Challenges with Aging Tanks

Chris Smy, environmental practice leader, Marsh

Brokers say that while the sector is stable, and even has some growth potential as state funding dwindles, there are challenges.

“The longer you go insuring, the more likely you are to have to pay out,” says Smy.

“Carriers are pushing back on covering tanks of a certain age regardless of whether or not they have passed tests. There is just less and less appetite for aging tanks. Operators are going to have to start replacing them.”

Testing is part of all state regulatory requirements.

“Even self-insureds have to pass their tank tests,” said Hanneman at Aon.

He added that there are tanks that can pass the structural test, but small operators that struggle to demonstrate financial responsibility, and also the reverse.

“Because there is a strong correlation between age and loss, owners have to test every year. And most underwriters want to see those integrity test results. The age and condition of tanks, or anticipated replacement costs, are often figured into the price of any sale of assets.”

It bears mentioning that while most retail fuel operations have national brand names, only about 3 percent of the gas stations are actually owned by the big oil companies.

The other 97 percent are owned either by the operator, or are franchises of a regional or national chain. There is a slow but steady cycle of stations being sold both to and from larger and smaller owners.

“Most policies have a $1 million limit with $2 million aggregate,” said Hanneman. “A simple leak cleanup will run in that range, $1 million to $2 million. If the leak gets into the ground water it can be more.”

Given that oil floats on water, the water table in the region and the permeability of soil are big factors. That is why southern states tend to see more spill migration than do northern states, even with their freeze-thaw cycles.

Research from the EPA also implicates metal corrosion as a growing problem with USTs. A 2016 study of 42 operational diesel tanks concluded that 35 of them, or 83 percent, exhibited moderate or severe corrosion.

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While this can lead to vapors escaping into the surrounding soil, corrosion can also lead to equipment failure, including the failure of release and detection systems. While the issue is not widespread among non-diesel tanks, the likelihood of corrosion increases with age and presents another factor to consider.

Brokers also note that larger clients tend to keep tanks on their policies even after sites have been sold. For them the incremental costs of a few more tanks on the schedule is not daunting.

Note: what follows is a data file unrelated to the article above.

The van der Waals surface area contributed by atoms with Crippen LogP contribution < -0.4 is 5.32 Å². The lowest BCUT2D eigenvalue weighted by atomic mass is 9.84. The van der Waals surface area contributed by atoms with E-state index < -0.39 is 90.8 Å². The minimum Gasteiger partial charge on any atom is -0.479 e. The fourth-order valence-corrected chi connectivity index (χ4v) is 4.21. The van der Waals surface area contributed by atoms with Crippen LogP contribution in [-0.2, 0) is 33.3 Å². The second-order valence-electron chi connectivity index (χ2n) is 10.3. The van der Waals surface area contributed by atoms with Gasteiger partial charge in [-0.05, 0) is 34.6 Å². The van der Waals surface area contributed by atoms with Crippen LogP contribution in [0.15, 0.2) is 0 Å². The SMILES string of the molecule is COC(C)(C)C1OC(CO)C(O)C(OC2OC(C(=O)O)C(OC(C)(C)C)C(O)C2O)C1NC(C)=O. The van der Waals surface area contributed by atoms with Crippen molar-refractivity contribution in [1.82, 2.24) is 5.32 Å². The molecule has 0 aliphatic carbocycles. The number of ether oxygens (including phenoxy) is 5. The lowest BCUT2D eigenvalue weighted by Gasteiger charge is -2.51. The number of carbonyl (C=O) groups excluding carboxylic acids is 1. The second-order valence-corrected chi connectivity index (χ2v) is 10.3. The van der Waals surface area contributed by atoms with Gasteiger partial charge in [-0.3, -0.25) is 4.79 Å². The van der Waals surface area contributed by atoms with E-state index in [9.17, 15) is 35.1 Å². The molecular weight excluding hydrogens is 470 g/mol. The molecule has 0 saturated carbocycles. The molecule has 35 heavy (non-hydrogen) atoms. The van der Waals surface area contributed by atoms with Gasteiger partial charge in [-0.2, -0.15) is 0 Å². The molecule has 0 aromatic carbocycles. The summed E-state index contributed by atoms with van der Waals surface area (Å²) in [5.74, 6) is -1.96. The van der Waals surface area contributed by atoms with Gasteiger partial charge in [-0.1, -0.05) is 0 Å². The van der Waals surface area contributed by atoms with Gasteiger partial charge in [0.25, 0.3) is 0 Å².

And even though buyers become owners with full responsibility, with indemnification for sellers, that does not stop lawsuits from being filed if current owners go bankrupt and lawyers follow the deed back. &

Gregory DL Morris is an independent business journalist based in New York with 25 years’ experience in industry, energy, finance and transportation. He can be reached at [email protected]

More from Risk & Insurance

More from Risk & Insurance

Cyber Liability

Fresh Worries for Boards of Directors

New cyber security regulations increase exposure for directors and officers at financial institutions.
By: | June 1, 2017 • 6 min read

Boards of directors could face a fresh wave of directors and officers (D&O) claims following the introduction of tough new cybersecurity rules for financial institutions by The New York State Department of Financial Services (DFS).

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Prompted by recent high profile cyber attacks on JPMorgan Chase, Sony, Target, and others, the state regulations are the first of their kind and went into effect on March 1.

The new rules require banks, insurers and other financial institutions to establish an enterprise-wide cybersecurity program and adopt a written policy that must be reviewed by the board and approved by a senior officer annually.

The regulation also requires the more than 3,000 financial services firms operating in the state to appoint a chief information security officer to oversee the program, to report possible breaches within 72 hours, and to ensure that third-party vendors meet the new standards.

Companies will have until September 1 to comply with most of the new requirements, and beginning February 15, 2018, they will have to submit an annual certification of compliance.

The responsibility for cybersecurity will now fall squarely on the board and senior management actively overseeing the entity’s overall program. Some experts fear that the D&O insurance market is far from prepared to absorb this risk.

“The new rules could raise compliance risks for financial institutions and, in turn, premiums and loss potential for D&O insurance underwriters,” warned Fitch Ratings in a statement. “If management and directors of financial institutions that experience future cyber incidents are subsequently found to be noncompliant with the New York regulations, then they will be more exposed to litigation that would be covered under professional liability policies.”

D&O Challenge

Judy Selby, managing director in BDO Consulting’s technology advisory services practice, said that while many directors and officers rely on a CISO to deal with cybersecurity, under the new rules the buck stops with the board.